The interior was a complete surprise, having been totally refurbished after a fire by a resident marina carpenter — another houseboat dweller named Sparrow, who is also known as The Head Barndog (more on this Barndog Crew in a later tale from the Keys). On the main level is a tiled and carpeted floor with a pull-out couch, easy chairs, satellite TV, and a modern kitchen-galley with a small refrigerator, sink, microwave, breakfast counter and cabinets. A modern bathroom with a hot-water shower is amidships, and a double bed is on a raised level in a room at the other end. There is even maid service.

My routine has been to rise early and watch the dozen charter boats head out Tea Table Channel for offshore fishing grounds in this “sportfishing capital of the world.” Soon following is the marina’s air-conditioned headboat, the 65-foot Miss Islamorada, leaving for a full day of deep-sea fishing.

Lest anyone forget, Islamorada was the retirement home of the late Ted Williams, one of its greatest anglers — better known elsewhere as one of baseball’s great sluggers and last of the .400 hitters. There is a small road sign on the bay side of U.S. 1 commemorating “Ted Williams Way.”

During the day, Bud n’ Mary’s takes on a somnolent state of inactivity when the boats are out fishing. But activity resumes after 4 p.m. when the fleet returns, flying sailfish and swordfish flags and unloading the catch, which is cleaned dockside as pelicans and egrets gather for the tossed scraps. Nearby restaurants will cook an angler’s fresh catch for a minimal charge.

I probably missed something by not going out and wetting a line with the purists, but I opted for exploring the middle Keys for story ideas, since I had a long stay ahead and wanted to get familiar with the place. Just a few miles north of the Old Keys atmosphere of Bud n’ Mary’s is an example of what can happen in the New Keys when this tiki bit is taken to extremes.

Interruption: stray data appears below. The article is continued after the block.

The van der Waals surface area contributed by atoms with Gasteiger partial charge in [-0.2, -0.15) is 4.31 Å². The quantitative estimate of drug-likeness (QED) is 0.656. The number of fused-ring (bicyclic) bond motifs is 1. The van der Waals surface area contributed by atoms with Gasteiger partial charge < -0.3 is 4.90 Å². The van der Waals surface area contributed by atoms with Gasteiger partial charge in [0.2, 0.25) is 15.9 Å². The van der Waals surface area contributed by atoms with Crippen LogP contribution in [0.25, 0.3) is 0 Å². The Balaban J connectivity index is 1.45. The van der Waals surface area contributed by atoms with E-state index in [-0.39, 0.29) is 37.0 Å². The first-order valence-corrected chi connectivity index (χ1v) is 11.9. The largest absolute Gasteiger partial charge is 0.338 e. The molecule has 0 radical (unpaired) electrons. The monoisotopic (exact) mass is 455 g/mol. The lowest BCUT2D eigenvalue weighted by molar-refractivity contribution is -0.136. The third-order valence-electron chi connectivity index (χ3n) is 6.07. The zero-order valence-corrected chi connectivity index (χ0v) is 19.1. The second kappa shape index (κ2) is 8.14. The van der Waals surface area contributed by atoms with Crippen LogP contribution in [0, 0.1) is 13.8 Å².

The oceanside Holiday Isle Marina and Resort also has a fishing fleet and guide services, but it is overwhelmed by a Disney World collection of Tiki-style bars, restaurants and shops — where every open door sells something, and some form of live musical entertainment throbs in the air. There is also a swimming pool and volleyball court amid a sprawling area filled with hundreds of sunbathers body-to-body on rental mats laid out upon wooden lounging platforms.

Weekends can get wild here, especially during a weeklong event in May called the Bartenders in Paradise Party, which has numerous bikini contests. Hard drinking and revelry are the key attractions for this, and police sometimes are summoned from Miami to maintain control over disorderly crowds.

But on the late January morning when I visited, the place seemed empty, as if the hard-core partiers were still sleeping in, or sleeping it off. Apparently that wasn’t the case. One bored bartender explained that the fabled “spring-breaker” collegians who once patronized South Florida hot spots have been attracted by travel packages to more exotic locales in Mexico and Costa Rica.

As my two houseboat weeks approached an end, I know I have made some friends, and Bud n’ Mary’s will be a place to revisit before I head home to the Chesapeake in early March.

One thing is for sure: There will be a whole new set of circumstances and people at my rental apartment in Port Antigua, a new canal community — with no marina — on the Florida Bay side of Lower Matecumbe Key, just five miles south of Bud n’ Mary’s but a world apart.

For more information on Bud n’ Mary’s Sportfishing Marina, go to http://www.budnmarys.com or call (800) 742-7945.

Jack Sherwood is a senior writer for Soundings.